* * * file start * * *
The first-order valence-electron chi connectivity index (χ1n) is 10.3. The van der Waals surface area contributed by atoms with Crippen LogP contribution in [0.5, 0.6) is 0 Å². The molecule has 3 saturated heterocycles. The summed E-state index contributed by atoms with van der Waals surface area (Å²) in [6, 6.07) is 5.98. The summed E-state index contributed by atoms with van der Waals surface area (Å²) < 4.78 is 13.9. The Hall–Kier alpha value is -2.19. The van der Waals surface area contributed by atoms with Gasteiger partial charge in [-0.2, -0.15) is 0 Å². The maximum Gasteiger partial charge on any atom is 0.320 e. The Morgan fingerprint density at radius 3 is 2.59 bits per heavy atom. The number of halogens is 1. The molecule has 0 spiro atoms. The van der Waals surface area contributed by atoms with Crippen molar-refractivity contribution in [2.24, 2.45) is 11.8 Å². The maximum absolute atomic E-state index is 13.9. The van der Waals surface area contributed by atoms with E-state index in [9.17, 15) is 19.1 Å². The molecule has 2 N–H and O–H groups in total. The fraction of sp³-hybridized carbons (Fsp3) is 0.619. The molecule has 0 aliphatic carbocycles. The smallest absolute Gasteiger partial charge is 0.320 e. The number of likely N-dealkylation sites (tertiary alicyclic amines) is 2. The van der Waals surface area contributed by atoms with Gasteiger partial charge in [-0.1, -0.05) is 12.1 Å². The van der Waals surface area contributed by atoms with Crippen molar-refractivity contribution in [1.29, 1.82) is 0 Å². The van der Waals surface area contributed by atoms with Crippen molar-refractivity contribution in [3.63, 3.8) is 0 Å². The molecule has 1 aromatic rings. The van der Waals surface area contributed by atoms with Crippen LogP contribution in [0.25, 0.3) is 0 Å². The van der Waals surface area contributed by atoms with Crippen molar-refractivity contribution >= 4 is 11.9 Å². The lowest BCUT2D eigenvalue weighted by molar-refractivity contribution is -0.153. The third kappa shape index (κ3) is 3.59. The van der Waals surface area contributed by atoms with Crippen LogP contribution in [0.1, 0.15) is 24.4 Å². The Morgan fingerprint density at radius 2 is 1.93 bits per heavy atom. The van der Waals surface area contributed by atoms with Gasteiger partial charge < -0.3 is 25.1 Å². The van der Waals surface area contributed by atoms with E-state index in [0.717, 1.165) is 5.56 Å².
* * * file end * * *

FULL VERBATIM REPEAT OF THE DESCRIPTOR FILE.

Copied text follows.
The first-order valence-electron chi connectivity index (χ1n) is 10.3. The van der Waals surface area contributed by atoms with Crippen LogP contribution in [0.5, 0.6) is 0 Å². The molecule has 3 saturated heterocycles. The summed E-state index contributed by atoms with van der Waals surface area (Å²) in [6, 6.07) is 5.98. The summed E-state index contributed by atoms with van der Waals surface area (Å²) < 4.78 is 13.9. The Hall–Kier alpha value is -2.19. The van der Waals surface area contributed by atoms with Gasteiger partial charge in [-0.2, -0.15) is 0 Å². The maximum Gasteiger partial charge on any atom is 0.320 e. The Morgan fingerprint density at radius 3 is 2.59 bits per heavy atom. The number of halogens is 1. The molecule has 0 spiro atoms. The van der Waals surface area contributed by atoms with Crippen molar-refractivity contribution in [2.24, 2.45) is 11.8 Å². The maximum absolute atomic E-state index is 13.9. The van der Waals surface area contributed by atoms with E-state index in [9.17, 15) is 19.1 Å². The molecule has 2 N–H and O–H groups in total. The fraction of sp³-hybridized carbons (Fsp3) is 0.619. The molecule has 0 aliphatic carbocycles. The smallest absolute Gasteiger partial charge is 0.320 e. The number of likely N-dealkylation sites (tertiary alicyclic amines) is 2. The van der Waals surface area contributed by atoms with Gasteiger partial charge in [-0.1, -0.05) is 12.1 Å². The van der Waals surface area contributed by atoms with Crippen molar-refractivity contribution in [1.29, 1.82) is 0 Å². The van der Waals surface area contributed by atoms with Crippen molar-refractivity contribution in [3.63, 3.8) is 0 Å². The molecule has 1 aromatic rings. The van der Waals surface area contributed by atoms with Crippen LogP contribution in [0.25, 0.3) is 0 Å². The van der Waals surface area contributed by atoms with Crippen molar-refractivity contribution >= 4 is 11.9 Å². The lowest BCUT2D eigenvalue weighted by molar-refractivity contribution is -0.153. The third kappa shape index (κ3) is 3.59. The van der Waals surface area contributed by atoms with Crippen LogP contribution in [0.1, 0.15) is 24.4 Å². The Morgan fingerprint density at radius 2 is 1.93 bits per heavy atom. The van der Waals surface area contributed by atoms with Gasteiger partial charge < -0.3 is 25.1 Å². The van der Waals surface area contributed by atoms with E-state index in [0.717, 1.165) is 5.56 Å².